Other good readings include Mating in Captivity by my professional idol Esther Perel and O WOW: Discovering Your Ultimate Orgasm by Jenny Block.

Watching feminist porn either solo or with a partner is great sexploration fodder. Feminist porn isn’t that wam-bam-thank-you-whatever-your-name-was mainstream porn you find easily when you Google “porn.” Feminist porn is intentionally made for the non-male gaze, is often directed by women and queer people, features scenes co-created by the performers, and proudly displays real orgasms and consent practices. (Read my past column, Grass Fed Porn for more on feminist porn.)

Tristan Taormino directs great feminist-friendly sex educational porn she calls “expert guides” on topics that include female orgasms, the G-spot, oral sex, threesomes, and rough sex that blend smut and educational lecture for a real pleasurable learning experience.

Also, your truly humble sex columnist teaches a variety of workshops on topics such as the G-spot, kink, anal sex, non-monogamous relationships, and sex toys! You can find my upcoming workshops at yanatallonhicks.com.

Sexual shame can be a heavy shroud to lift for a lot of people — especially women, queer people and other folks who have not been granted the same social permission to talk about and explore their sexuality and experiences of sexual pleasure that straight men have enjoyed…continue reading…

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Oh! Oh! Oh? Where’s My Orgasm?

Hi Yana!

I started having sex with males this past summer. It’s fun and exciting, but I’ve yet to reach an earth-shattering orgasm. That may be too high of an expectation for myself, but it feels like I’ve never had an orgasm at all.

I feel the build up, but there’s no release. I think this may be contributing to my extremely low sex drive, because sex isn’t really beneficial for me. I really do want to be having more sex, and more fulfilling healthy sex with my long-term partner.

How do I have an orgasm? How do I go about figuring out what I like, what gets me off? Am I getting in my own way somehow?

Usually when I have sex it’s vaginal penetration with short bursts of clitoral stimulation. I guess my main problem is starting the dialogue, “Hey, can you try this?” because I don’t know what to ask for. Should I watch more porn, go on kinky websites for ideas? Or, considering how sex in mainstream media is depicted in a way that is largely unbeneficial to women, is that more hurt than help?

— Still Searching

Dear SS,

Your questions echo the many, many questions I get from people trying to overcome this sexual hurdle — or just come at all. An orgasm is typically characterized by a pleasurable build-up which ends in a climactic release.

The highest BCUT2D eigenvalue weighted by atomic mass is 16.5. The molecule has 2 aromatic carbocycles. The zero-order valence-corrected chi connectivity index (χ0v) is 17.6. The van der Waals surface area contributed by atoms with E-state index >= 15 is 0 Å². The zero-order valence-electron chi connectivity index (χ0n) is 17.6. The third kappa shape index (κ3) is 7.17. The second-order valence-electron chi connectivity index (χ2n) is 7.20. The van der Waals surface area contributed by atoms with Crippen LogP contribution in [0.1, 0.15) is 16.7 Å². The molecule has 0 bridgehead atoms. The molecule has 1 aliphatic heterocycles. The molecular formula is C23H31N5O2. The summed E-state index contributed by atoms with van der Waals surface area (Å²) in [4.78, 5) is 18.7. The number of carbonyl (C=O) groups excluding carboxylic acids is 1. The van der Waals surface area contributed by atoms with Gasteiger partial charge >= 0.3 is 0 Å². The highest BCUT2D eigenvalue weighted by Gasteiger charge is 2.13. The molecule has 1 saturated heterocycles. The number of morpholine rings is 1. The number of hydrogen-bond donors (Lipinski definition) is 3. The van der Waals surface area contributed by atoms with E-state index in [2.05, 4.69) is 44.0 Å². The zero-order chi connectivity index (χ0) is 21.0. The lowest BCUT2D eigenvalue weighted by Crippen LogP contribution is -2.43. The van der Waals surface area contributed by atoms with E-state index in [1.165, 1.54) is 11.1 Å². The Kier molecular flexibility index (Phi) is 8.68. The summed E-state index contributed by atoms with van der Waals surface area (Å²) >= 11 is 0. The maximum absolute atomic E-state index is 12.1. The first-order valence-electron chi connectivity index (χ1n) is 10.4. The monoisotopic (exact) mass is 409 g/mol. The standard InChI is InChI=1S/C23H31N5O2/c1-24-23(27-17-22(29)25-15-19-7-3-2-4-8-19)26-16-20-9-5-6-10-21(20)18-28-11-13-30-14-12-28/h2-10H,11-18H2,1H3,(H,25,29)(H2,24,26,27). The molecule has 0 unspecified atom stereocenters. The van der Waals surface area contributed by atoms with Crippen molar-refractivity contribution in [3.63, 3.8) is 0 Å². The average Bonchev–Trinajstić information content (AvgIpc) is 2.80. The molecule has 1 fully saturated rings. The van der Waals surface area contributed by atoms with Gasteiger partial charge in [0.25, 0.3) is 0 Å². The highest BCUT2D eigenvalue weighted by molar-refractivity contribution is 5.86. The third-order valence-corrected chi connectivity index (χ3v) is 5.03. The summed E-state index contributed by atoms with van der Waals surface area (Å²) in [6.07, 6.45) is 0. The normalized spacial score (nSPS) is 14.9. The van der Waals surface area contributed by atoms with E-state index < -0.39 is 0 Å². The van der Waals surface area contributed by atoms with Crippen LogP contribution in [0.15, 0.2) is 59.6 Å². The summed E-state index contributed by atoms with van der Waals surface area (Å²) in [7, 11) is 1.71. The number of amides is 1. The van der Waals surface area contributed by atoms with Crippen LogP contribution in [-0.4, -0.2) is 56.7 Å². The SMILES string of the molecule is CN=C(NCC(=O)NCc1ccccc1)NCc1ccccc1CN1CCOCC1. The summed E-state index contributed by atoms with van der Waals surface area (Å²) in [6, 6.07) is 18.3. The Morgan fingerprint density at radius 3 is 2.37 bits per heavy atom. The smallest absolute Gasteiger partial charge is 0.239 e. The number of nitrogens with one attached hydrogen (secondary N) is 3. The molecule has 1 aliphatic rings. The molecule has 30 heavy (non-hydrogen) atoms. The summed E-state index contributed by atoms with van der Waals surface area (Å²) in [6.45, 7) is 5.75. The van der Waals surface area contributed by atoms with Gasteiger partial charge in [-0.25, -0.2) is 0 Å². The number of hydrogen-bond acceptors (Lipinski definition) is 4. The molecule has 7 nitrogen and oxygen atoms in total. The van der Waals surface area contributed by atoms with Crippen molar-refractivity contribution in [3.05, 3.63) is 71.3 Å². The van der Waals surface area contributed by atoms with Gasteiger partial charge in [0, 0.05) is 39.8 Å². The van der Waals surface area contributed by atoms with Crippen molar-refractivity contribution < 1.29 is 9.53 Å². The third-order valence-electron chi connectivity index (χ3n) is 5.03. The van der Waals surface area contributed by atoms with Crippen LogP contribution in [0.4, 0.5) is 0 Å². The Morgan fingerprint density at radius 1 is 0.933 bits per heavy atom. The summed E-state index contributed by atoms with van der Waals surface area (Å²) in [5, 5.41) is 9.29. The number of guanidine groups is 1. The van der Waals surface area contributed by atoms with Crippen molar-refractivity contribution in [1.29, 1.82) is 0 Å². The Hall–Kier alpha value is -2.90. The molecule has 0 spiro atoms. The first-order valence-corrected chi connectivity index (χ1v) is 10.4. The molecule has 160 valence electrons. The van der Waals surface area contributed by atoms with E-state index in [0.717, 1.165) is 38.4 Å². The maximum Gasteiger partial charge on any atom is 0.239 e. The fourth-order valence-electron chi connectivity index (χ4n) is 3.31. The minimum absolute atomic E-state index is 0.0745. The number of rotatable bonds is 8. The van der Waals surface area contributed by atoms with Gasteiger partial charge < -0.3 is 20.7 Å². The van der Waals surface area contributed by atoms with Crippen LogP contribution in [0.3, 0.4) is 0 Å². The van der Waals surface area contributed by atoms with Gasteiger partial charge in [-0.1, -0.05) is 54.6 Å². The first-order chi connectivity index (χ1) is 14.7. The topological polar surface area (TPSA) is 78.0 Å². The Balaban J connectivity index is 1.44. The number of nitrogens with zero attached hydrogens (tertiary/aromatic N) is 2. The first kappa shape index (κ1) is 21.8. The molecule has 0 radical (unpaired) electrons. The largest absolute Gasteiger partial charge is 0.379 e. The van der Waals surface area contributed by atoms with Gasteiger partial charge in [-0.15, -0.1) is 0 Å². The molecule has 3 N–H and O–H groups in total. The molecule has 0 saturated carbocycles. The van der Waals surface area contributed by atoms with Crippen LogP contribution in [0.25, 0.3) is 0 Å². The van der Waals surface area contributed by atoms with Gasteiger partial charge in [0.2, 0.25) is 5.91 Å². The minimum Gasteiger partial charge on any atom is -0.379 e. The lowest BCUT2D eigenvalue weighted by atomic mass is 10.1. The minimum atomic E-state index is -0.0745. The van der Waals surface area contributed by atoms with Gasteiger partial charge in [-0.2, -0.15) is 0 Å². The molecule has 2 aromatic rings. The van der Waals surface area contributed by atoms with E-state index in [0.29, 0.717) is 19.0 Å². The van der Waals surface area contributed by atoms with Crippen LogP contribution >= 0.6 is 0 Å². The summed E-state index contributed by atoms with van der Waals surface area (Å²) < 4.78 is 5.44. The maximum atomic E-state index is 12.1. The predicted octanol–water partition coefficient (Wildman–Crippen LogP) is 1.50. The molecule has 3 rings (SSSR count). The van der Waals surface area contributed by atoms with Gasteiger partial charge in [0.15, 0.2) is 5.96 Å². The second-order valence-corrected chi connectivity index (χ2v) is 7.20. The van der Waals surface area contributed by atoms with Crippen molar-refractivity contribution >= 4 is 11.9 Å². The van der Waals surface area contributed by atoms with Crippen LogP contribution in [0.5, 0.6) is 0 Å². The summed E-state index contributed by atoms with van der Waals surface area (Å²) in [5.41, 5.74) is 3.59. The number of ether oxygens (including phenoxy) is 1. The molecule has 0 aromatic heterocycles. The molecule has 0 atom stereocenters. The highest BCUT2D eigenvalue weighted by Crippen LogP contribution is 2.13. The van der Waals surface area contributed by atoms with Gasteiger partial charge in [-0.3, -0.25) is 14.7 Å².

It sounds like you’re on your way, but haven’t quite reached Orgasm Town — a common experience.

You’re on the right track in your thinking about this — your search for an orgasm is going to take a lot more than basic P-in-V penetration. Logistically speaking, direct and consistent clitoral stimulation is a requirement for most. More importantly, orgasms take personal work both in between our legs and in between our ears. What I mean to say, is the brain is our largest sex organ; so let’s start there…continue reading…

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Dry-humping Better Than Sex

I’m an 18-year-old girl with a sex question. I don’t orgasm during sex with a guy, but I usually do orgasm when we’re dry-humping. Do you have any advice about how sex could be made better for me? I still want to have sex to pleasure my partner, but it’s boring for me. Help me get over this hump!

It sounds like your partner needs to learn where your clitoris is! You’re probably orgasming during dry-humping because your clitoris is getting rubbed and/or stimulated consistently by whatever surface you’re dry-grinding on. This isn’t surprising as direct, consistent clitoral stimulation is a requirement for well over 75 percent of women to achieve a clitoral climax. The Cliteracy Project by artist Sophia Wallace is a really fun and accessible way for both of you to start learning more about the clitoris.

The clitoris’s climactic fondness for direct and consistent stimulation explains the popularity of clitoral vibrators and is also sadly missing from solely penetrative penis-in-vagina sex as thrusting does little to stimulate your clitoris (located externally above the vaginal opening where the folds of the labia meet). So, your new joint mission is to squash your sexual boredom and experiment with new ways to get you that consistent clitoral stimulation you’re enjoying during dry-humping. Why is this your joint mission?…continue reading…